6. Marty Smith: Great Job guys, I'm wondering what the funding model is for something like the Hurrican Maria viz.  I'm assuming the whole group was working on other projects and put them aside for this.  
    1. Jordan S Read: Marty, yes, you are correct that we had to pause other projects to hop onto the hurricane data visualizations. That way of executing the work is fairly disruptive, but seems to be a necessary way of operating in the real-time extreme event space. Hurricanes are the only viz product we have done (to date) that we don’t have a longer term planning arc and iteration for. Funding presently includes project-specific work, hosting, and re-usable template development (which make additional hurricane/storm visualizations cheaper).
  7. Jordan, this is really awesome work and I’m glad to see your helping to innovative how we deliver USGS science in new ways. How do we spread this capability across the bureau? Do we need to do more training with existing scientists or hire more people that can do this?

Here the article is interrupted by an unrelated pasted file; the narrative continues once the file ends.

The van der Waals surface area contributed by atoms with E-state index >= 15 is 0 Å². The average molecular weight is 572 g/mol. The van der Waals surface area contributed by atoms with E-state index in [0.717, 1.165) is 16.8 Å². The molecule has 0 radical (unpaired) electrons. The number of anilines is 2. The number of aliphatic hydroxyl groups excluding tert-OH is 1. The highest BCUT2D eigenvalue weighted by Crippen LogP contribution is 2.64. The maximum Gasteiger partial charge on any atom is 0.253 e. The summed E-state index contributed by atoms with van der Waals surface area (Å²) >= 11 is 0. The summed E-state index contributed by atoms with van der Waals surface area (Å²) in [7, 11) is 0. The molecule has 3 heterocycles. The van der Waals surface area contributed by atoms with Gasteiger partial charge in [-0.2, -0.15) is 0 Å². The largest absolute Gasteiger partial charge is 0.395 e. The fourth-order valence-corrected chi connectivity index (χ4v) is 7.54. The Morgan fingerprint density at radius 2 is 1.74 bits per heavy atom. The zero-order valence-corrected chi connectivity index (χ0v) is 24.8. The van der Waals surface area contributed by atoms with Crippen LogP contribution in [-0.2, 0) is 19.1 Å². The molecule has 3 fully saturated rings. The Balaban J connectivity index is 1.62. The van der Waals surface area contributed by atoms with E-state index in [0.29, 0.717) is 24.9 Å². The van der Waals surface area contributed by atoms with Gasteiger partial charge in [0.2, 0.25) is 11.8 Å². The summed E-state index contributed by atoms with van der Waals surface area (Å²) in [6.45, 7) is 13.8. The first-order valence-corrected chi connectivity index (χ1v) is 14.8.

1. Thanks - I agree that we need to spread these skills more than we are currently doing. I think a combination of hiring and training is the best way to do that. The job market is favorable in this space if we have positions that have sustainable work needs. Training is something that I think would be best to coordinate across different mission areas. 
  8. Which version of Power BI was tested? And, is Power BI mobile friendly?

    1. Jason: I tested the Pro version. 


Participant Report [.xls]

A Participant Report is available to CDI Members. Please log in to download the report. If you would like to become a member of CDI, email

DateJune 13, 2018
Presentation Title(s)

Amplifying USGS science with timely and digestible data visualizations

Data visualization for science: comparing 3 dashboard building software packages

Jordan Read, USGS

Kevin Henry, Jason Sherba, and Jeff Peters, USGS